Could the California Republican Party rally behind a virtually unknown Indian candidate for Governor in 2014?
By Scott Lay, The Nooner
DATA, THE GOP, and NEEL KASHKARI: The Public Policy Institute of California yesterday released “California Voter and Party Profiles” that looks at who is registered and who is likely to vote. Here are some key points:
- As of February 2013, the share of California voters who say they are registered as independent (also known as “decline to state” or “no party preference”) is 20.9%—up from 15.3% in 2003.
- The share of Democrats is 43.9%, similar to 2003 (44.4%), but the share of Republicans has declined from 35.2% in 2003 to 28.9% in 2013.
- In fact, there are roughly 100,000 fewer Republicans today than there were 10 years ago, even as the registered population has grown by 2.9 million voters.
- California’s 18.1 million voters constitute 75.7% of eligible adults, up from 70.3% of eligible adults in 2003.
- Our surveys indicate that among those we consider most likely to vote, 45% are Democrats, 32% are Republicans, and 19% are independents.
- Although 44% of the state’s adult population is non-Hispanic white and 33% is Latino, our surveys indicate that 62% of those most likely to vote are white and only 17% are Latino.
On Wednesday, I wrote about the California GOP’s conundrum of needing to win a shift in the likely voter base by having a charismatic statewide elected official while also winning a handful of key legislative seats to take back the Democrats’ (eventual) supermajority in both houses. In it, I shared Political Data Inc.’s current scoring of next November’s general election as 49% DemPlus, 36% RepPlus, and 14% other, which means Republicans to win statewide need to capture every vote that is up in the air. PPIC’s profile of voters echos that.
Again, DemPlus and RepPlus try to measure voters who are very likely to consistently vote with a party despite being registered independent or with a “third” party. For example, here in San Francisco, there are census blocks where you can with great certainty predict that independents will vote Democrat, particularly in a top-two scenario. They may be registered NPP because Nancy Pelosi is too conservative. Similarly, you can find census blocks like that on the Republican side in Palm Desert, where I was yesterday.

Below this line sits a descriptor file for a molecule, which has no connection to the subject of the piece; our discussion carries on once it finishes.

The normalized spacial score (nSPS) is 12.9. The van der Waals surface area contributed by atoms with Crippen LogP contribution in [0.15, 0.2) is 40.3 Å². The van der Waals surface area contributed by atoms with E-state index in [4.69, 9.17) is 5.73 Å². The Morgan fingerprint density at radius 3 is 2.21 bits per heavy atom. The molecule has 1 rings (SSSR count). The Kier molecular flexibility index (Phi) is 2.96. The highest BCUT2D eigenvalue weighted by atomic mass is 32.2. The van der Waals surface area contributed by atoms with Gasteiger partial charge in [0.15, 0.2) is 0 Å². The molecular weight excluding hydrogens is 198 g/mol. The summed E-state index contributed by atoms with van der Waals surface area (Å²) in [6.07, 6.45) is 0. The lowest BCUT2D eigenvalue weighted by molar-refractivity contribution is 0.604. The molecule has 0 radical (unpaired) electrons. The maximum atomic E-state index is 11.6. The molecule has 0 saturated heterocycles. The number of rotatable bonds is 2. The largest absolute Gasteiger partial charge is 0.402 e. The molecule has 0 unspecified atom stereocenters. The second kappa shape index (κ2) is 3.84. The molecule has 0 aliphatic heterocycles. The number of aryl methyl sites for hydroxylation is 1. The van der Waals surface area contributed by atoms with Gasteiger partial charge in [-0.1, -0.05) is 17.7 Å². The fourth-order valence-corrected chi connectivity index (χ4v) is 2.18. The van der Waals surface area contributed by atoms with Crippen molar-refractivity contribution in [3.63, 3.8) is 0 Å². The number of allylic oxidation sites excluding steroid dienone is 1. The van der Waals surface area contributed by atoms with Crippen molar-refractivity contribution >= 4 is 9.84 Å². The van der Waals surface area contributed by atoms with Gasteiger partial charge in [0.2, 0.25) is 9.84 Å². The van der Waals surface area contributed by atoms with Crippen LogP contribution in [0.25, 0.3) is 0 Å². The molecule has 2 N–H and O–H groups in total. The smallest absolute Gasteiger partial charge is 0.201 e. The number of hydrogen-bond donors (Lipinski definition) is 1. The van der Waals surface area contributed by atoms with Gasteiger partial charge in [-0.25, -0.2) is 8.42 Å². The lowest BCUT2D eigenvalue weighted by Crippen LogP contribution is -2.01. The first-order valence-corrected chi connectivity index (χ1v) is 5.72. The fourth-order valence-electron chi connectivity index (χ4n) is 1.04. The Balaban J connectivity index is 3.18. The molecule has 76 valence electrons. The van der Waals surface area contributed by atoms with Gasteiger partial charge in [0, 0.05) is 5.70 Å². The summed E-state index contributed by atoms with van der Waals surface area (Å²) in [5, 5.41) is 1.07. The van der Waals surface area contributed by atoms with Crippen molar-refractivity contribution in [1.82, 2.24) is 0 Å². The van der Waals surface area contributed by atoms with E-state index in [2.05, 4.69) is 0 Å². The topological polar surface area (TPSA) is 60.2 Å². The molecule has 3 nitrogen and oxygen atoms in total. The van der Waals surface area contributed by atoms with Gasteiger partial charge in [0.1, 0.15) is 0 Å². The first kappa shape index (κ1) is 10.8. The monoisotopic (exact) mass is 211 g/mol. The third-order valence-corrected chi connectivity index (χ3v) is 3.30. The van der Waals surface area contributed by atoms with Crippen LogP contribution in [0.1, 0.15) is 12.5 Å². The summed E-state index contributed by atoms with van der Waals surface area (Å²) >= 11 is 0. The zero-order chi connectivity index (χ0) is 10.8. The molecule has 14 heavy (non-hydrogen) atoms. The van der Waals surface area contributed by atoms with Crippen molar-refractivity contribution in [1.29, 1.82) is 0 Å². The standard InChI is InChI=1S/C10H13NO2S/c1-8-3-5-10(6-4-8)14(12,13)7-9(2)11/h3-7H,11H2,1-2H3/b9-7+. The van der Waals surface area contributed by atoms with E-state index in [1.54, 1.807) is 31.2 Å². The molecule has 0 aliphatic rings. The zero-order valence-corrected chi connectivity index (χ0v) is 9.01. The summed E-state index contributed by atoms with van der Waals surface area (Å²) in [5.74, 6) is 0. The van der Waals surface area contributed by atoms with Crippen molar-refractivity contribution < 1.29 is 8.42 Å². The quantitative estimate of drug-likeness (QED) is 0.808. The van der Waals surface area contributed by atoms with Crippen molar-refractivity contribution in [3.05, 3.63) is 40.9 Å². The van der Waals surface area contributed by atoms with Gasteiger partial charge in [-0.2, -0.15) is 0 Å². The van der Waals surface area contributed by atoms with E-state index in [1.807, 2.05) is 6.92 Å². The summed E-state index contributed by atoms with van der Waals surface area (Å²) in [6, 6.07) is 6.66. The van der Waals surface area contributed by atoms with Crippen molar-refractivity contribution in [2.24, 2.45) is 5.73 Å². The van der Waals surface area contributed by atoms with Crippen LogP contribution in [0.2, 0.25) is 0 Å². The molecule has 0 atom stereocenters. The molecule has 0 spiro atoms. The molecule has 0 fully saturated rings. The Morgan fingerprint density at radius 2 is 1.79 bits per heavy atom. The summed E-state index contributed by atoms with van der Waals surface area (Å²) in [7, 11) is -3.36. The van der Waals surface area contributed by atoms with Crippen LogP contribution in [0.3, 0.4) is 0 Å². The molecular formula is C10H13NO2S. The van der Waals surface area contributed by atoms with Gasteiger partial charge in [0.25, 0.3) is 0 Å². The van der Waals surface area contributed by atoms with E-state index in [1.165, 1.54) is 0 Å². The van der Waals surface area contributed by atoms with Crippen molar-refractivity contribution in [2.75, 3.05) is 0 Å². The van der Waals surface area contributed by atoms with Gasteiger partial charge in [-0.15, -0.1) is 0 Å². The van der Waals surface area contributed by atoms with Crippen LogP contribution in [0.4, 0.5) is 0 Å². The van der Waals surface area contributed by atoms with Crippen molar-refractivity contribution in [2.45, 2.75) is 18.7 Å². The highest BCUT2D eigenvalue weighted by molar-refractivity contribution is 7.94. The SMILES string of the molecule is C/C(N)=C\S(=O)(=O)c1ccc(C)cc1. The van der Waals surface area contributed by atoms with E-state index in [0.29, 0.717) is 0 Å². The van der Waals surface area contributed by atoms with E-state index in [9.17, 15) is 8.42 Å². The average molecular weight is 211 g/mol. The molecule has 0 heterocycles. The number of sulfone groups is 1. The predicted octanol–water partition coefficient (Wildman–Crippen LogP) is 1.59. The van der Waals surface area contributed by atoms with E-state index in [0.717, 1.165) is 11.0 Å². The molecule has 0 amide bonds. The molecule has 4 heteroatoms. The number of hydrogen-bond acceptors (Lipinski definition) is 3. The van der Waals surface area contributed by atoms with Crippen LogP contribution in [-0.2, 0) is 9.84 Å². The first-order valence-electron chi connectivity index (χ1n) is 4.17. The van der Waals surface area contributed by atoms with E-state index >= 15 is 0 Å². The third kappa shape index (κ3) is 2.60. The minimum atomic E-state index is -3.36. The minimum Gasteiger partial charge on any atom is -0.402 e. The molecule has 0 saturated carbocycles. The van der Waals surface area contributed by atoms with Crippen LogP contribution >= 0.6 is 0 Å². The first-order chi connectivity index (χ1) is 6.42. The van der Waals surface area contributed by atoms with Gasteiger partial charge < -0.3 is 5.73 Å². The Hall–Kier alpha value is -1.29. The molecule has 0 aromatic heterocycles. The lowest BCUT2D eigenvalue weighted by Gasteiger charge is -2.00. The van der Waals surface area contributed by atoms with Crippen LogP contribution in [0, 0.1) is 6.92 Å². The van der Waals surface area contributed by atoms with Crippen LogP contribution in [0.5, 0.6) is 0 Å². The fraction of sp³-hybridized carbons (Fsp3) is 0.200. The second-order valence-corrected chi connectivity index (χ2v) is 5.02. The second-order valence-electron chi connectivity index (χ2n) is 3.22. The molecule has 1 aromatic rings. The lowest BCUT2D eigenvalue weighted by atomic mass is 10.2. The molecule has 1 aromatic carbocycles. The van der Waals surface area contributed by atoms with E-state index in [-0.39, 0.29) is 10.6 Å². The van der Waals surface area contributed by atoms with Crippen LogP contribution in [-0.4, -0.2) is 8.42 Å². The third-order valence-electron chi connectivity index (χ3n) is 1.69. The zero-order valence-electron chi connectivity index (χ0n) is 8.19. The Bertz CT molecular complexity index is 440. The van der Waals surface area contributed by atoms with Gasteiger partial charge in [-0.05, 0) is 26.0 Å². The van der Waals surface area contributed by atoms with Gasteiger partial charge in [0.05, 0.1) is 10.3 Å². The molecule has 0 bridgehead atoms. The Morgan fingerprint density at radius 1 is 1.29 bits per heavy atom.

Republicans should not feel helpless, and Democrats can not be complacent. Remember that we have alternated governors between parties for the last 23 years and, if you ignore the back-to-back wins of Deukmejian and Wilson, we have alternated parties since Goodwin Knight was elected in 1953.
Of the current possible field for governor, one candidate could start that rebuilding process, and few people have heard of him. Neel Kashkari worked in the Dept. of Treasury under George W. Bush and stayed on to manage the Troubled Assets Relief Program (TARP) during the early period of the Obama administration. Following his time in Washington, he came to California and took a job with fixed income manager PIMCO. His major challenge is lack of roots in California–he first lived here in 2009 after DC. He spent some time in Nevada County before a divorce, after which he moved to Orange County, where he now lives with his dogs Winslow and Newsome (look out Sutter!).
Kashkari provides a fresh, libertarian face. He signed an amicus brief in support of same-sex marriage in the Perry v. Hollingsworth case. In a top-two situtation, he might be able to pull enough independent and moderate GOP votes to earn a spot on the general election ballot. But, is it worth being a sacrificial lamb in 2014 for the GOP as part of a long-term rebuild plan and would the party give him a future chance even if he loses by 10 points or more?
That depends. GOP leaders want neither Tim Donnelly nor Abel Maldonado on the ballot, particularly because they want the focus on economic rather than social issues, and Maldonado’s campaign against realignment has been undermined by Brown’s game of hardball with the federal courts on prisons.
They very much want a fresh face and, in particular, one who can open the pocketbooks of currently reluctant donors. Kashkari may be able to do that, particularly of business interests that know Jerry Brown will win reelection but see Kashkari as contributing to the debate and keeping Brown in the middle. First-generation Kashkari, whose parents are from India and is a Hindu, would provide a sharp contrast and likely could make significant inroads in Silicon Valley. Further, as we have seen with former congressional candidate Ricky Gill and CD17 candidate Ro Khanna–there is lots of South Asian political money out there and Kashkari has to be seen as part of the same generation of emerging Indo-American political leaders as Gill and Khanna.
Kashkari has a non-campaign campaign website, where his enormous dogs get major play.